NABARD - Rural Pulse XVIII - page 1

Department of Economic Analysis and Research
Rural Pulse
Issue - XVIII, Nov. - Dec. 2016
India is a large country and divided into states and districts for revenue and
development administration. Ever since planned development started, there has
been thought process to identify backward areas/districts and develop them with
focused attention. Accordingly, Government of India (GOI) has set up various
committees to identify backward areas. These committees have identified and
ranked different districts based on certain parameters. Over time, the parameters
have changed, depending on the needs of the society. This Rural Pulse made an
attempt to study the evolution of these parameters and highlight policy concerns.
Backward District Indicators - An Analysis
B V S Prasad
*General Manager, Department of Economic Analysis and Research, NABARD, Mumbai
District as a unit of development interventions
1. In India economic development is generally
analysed state wise. But the states in India are larger
than some of the countries in Europe and Asia. This
makes state level analysis not so effective in analysing
backwardness. This has necessitated the focus to
shift to district. Furthermore, district is a well-defined
administrative unit for taking up developmental
programmes effectively under the supervision of
District Collector.
Committees set up for classification of backward
2. Of course, the analysis of backwardness is relative
and there are many backward districts in the so called
developed states also. Similarly, even in backward
states, some districts fare well on development. There
are many reasons for backwardness despite uniform
policy of the government. This geographical dualism
of development and backwardness had led to regional
imbalance. The First Five Year Plan, recognised this
aspect even though the plan did not give emphasis on
the development of local resources. Even the Second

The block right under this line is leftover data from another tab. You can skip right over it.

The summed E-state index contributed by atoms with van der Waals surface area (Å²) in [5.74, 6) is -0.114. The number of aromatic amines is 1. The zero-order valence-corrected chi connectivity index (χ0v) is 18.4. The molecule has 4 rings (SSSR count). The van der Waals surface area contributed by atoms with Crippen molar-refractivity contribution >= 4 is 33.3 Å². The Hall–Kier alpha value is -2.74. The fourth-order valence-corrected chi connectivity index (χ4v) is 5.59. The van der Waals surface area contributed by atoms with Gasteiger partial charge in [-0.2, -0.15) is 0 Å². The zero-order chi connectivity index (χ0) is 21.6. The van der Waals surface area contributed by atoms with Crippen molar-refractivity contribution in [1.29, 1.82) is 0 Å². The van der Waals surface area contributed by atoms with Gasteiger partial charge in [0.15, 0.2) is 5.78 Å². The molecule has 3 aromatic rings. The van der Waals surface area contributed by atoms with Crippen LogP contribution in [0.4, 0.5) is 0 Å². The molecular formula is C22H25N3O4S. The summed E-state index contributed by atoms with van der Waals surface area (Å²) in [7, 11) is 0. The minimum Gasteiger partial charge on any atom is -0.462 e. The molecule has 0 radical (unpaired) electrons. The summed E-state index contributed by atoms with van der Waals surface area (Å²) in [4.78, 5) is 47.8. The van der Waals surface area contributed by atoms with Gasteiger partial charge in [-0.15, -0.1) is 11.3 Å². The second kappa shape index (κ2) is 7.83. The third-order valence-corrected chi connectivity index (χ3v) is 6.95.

Five Year Plan also talked about “less developed areas”
and resource constraints it had, for planning for the
same. The Third Five Year Plan recognised the need
for balanced development and discussed this at length
and devoted a chapter on this subject. Further, India’s
planners, administrators and politicians paid adequate
attention to this issue and appointed various committees
1960 onward to study this phenomenon. These
include: Committee on Dispersal of Industries, 1960;
Patel Committee, 1964; Planning Commission Study
Group, 1966-1971; Pande Committee, 1968; Wanchoo
Committee, 1968; Sukhamoy Chakravarty Committee
on Backward Areas, 1972; National Committee on
Development of Backward Areas, 1978; Hyderabad
Karnataka Development Committee, 1981; Fact Finding
Committee on Regional Imbalances, 1983; Committee
for the Development of Backward Area, 1983 and E
A S Sarma Committee for identification of 100 most
Backward Districts, 1996. Simultaneously, Planning
Commission also undertook an elaborate study on
“Regional Variations in Social Development and Levels
of Living- A Study on Impact of Plan Programmes” –
1967. Each of these committees sought to study, identify
and recommend action on India’s most backward
districts. Besides these committees, there have been
some ad-hoc listings too of the worst districts like the
no-industries list of 1983, the Planning Commission’s
worst 100 list of 1997 or the rating done by the National
Commission on Population (NCP) in 2001, districts
for inclusion in programmes under Rashtriya Sama
Vikas Yojana (RSVY) /Backward Region Grant Fund
(BRGF), Mahatma Gandhi National Rural Employment
Guarantee Act (MGNREGA), Prime Minister’s Special
Package for Agri-Distressed districts, 2006, Expert
Group Report on Agricultural Indebtedness, 2007,
Report of the Committee on Financial Inclusion,
2008, Nachiket Mor Committee on Comprehensive
Financial Services for Small Businesses and Low
Income Households, 2013, Inclusix by CRISIL 2016,
etc., wherein districts have been ranked on different
parameters of backwardness.
Objectives of the Committees
3. Each of these committees has been set up with
specific objectives. Pande Committee and Wanchoo
Committee were formed (1968 and 1969, respectively)
to identify and recommend fiscal incentives for setting
up industries in the districts identified by Committee
on Dispersal of Industries, 1960. The committee had
identified 123 districts. The state wise analysis revealed
that 82 per cent of districts were drawn from4 states viz.,
Bihar, Madhya Pradesh, Uttar Pradesh and Rajasthan.
1 2,3,4
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